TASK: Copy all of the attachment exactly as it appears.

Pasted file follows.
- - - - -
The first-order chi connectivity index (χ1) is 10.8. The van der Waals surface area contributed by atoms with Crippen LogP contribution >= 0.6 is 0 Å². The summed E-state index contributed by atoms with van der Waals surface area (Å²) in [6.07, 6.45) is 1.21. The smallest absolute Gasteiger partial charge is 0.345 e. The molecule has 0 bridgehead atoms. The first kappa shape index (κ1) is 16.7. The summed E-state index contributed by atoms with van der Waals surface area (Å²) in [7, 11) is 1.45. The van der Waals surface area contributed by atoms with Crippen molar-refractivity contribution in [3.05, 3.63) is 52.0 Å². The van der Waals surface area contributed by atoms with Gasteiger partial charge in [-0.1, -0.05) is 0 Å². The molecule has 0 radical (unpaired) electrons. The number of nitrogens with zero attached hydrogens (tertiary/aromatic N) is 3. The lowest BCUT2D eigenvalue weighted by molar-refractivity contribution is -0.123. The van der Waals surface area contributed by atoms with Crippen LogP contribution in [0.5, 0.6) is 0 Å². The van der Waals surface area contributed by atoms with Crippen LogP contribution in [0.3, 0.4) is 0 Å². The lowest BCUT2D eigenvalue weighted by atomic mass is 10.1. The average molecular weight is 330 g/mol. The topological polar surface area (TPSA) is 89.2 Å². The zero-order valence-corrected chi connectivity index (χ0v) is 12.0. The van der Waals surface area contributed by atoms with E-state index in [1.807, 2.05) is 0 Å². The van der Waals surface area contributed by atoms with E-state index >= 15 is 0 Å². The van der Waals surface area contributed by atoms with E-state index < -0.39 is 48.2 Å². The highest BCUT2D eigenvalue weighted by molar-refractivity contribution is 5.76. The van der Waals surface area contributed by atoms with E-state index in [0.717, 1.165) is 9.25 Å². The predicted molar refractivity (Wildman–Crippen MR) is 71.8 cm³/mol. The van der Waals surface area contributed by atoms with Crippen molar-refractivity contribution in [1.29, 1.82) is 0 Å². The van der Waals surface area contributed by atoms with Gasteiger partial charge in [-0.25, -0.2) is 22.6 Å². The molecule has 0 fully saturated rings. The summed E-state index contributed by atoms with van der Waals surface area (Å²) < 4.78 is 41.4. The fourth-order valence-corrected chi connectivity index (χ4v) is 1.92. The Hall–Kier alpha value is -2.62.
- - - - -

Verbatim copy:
The first-order chi connectivity index (χ1) is 10.8. The van der Waals surface area contributed by atoms with Crippen LogP contribution >= 0.6 is 0 Å². The summed E-state index contributed by atoms with van der Waals surface area (Å²) in [6.07, 6.45) is 1.21. The smallest absolute Gasteiger partial charge is 0.345 e. The molecule has 0 bridgehead atoms. The first kappa shape index (κ1) is 16.7. The summed E-state index contributed by atoms with van der Waals surface area (Å²) in [7, 11) is 1.45. The van der Waals surface area contributed by atoms with Crippen molar-refractivity contribution in [3.05, 3.63) is 52.0 Å². The van der Waals surface area contributed by atoms with Gasteiger partial charge in [-0.1, -0.05) is 0 Å². The molecule has 0 radical (unpaired) electrons. The number of nitrogens with zero attached hydrogens (tertiary/aromatic N) is 3. The lowest BCUT2D eigenvalue weighted by molar-refractivity contribution is -0.123. The van der Waals surface area contributed by atoms with Crippen LogP contribution in [0.5, 0.6) is 0 Å². The van der Waals surface area contributed by atoms with Crippen LogP contribution in [0.3, 0.4) is 0 Å². The lowest BCUT2D eigenvalue weighted by atomic mass is 10.1. The average molecular weight is 330 g/mol. The topological polar surface area (TPSA) is 89.2 Å². The zero-order valence-corrected chi connectivity index (χ0v) is 12.0. The van der Waals surface area contributed by atoms with E-state index in [1.807, 2.05) is 0 Å². The van der Waals surface area contributed by atoms with E-state index >= 15 is 0 Å². The van der Waals surface area contributed by atoms with E-state index < -0.39 is 48.2 Å². The highest BCUT2D eigenvalue weighted by molar-refractivity contribution is 5.76. The van der Waals surface area contributed by atoms with E-state index in [0.717, 1.165) is 9.25 Å². The predicted molar refractivity (Wildman–Crippen MR) is 71.8 cm³/mol. The van der Waals surface area contributed by atoms with Crippen molar-refractivity contribution in [1.29, 1.82) is 0 Å². The van der Waals surface area contributed by atoms with Gasteiger partial charge in [-0.25, -0.2) is 22.6 Å². The molecule has 0 fully saturated rings. The summed E-state index contributed by atoms with van der Waals surface area (Å²) < 4.78 is 41.4. The fourth-order valence-corrected chi connectivity index (χ4v) is 1.92. The Hall–Kier alpha value is -2.62.